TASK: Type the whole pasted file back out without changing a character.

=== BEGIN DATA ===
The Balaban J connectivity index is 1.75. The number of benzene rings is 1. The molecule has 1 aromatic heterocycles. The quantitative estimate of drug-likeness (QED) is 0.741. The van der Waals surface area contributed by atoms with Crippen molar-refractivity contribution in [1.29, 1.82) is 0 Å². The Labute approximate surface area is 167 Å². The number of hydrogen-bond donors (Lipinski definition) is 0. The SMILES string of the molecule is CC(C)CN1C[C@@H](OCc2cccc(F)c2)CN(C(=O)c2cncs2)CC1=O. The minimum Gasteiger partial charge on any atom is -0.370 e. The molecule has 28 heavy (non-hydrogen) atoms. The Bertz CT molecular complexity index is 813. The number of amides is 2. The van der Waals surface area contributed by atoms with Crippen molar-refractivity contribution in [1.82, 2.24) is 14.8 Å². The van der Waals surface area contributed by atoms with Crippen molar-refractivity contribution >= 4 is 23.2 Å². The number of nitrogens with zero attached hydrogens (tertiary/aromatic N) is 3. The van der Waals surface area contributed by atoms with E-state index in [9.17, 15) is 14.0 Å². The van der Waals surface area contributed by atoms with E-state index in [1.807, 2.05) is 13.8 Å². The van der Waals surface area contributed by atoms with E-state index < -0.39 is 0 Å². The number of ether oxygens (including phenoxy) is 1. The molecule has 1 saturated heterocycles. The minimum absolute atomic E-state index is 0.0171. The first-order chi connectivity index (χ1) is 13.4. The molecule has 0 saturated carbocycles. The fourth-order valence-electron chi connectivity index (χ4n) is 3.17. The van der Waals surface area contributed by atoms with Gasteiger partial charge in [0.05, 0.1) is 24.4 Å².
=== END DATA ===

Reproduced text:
The Balaban J connectivity index is 1.75. The number of benzene rings is 1. The molecule has 1 aromatic heterocycles. The quantitative estimate of drug-likeness (QED) is 0.741. The van der Waals surface area contributed by atoms with Crippen molar-refractivity contribution in [1.29, 1.82) is 0 Å². The Labute approximate surface area is 167 Å². The number of hydrogen-bond donors (Lipinski definition) is 0. The SMILES string of the molecule is CC(C)CN1C[C@@H](OCc2cccc(F)c2)CN(C(=O)c2cncs2)CC1=O. The minimum Gasteiger partial charge on any atom is -0.370 e. The molecule has 28 heavy (non-hydrogen) atoms. The Bertz CT molecular complexity index is 813. The number of amides is 2. The van der Waals surface area contributed by atoms with Crippen molar-refractivity contribution in [1.82, 2.24) is 14.8 Å². The van der Waals surface area contributed by atoms with Crippen molar-refractivity contribution >= 4 is 23.2 Å². The number of nitrogens with zero attached hydrogens (tertiary/aromatic N) is 3. The van der Waals surface area contributed by atoms with E-state index in [9.17, 15) is 14.0 Å². The van der Waals surface area contributed by atoms with E-state index in [1.807, 2.05) is 13.8 Å². The van der Waals surface area contributed by atoms with E-state index < -0.39 is 0 Å². The number of ether oxygens (including phenoxy) is 1. The molecule has 1 saturated heterocycles. The minimum absolute atomic E-state index is 0.0171. The first-order chi connectivity index (χ1) is 13.4. The molecule has 0 saturated carbocycles. The fourth-order valence-electron chi connectivity index (χ4n) is 3.17. The van der Waals surface area contributed by atoms with Gasteiger partial charge in [0.05, 0.1) is 24.4 Å².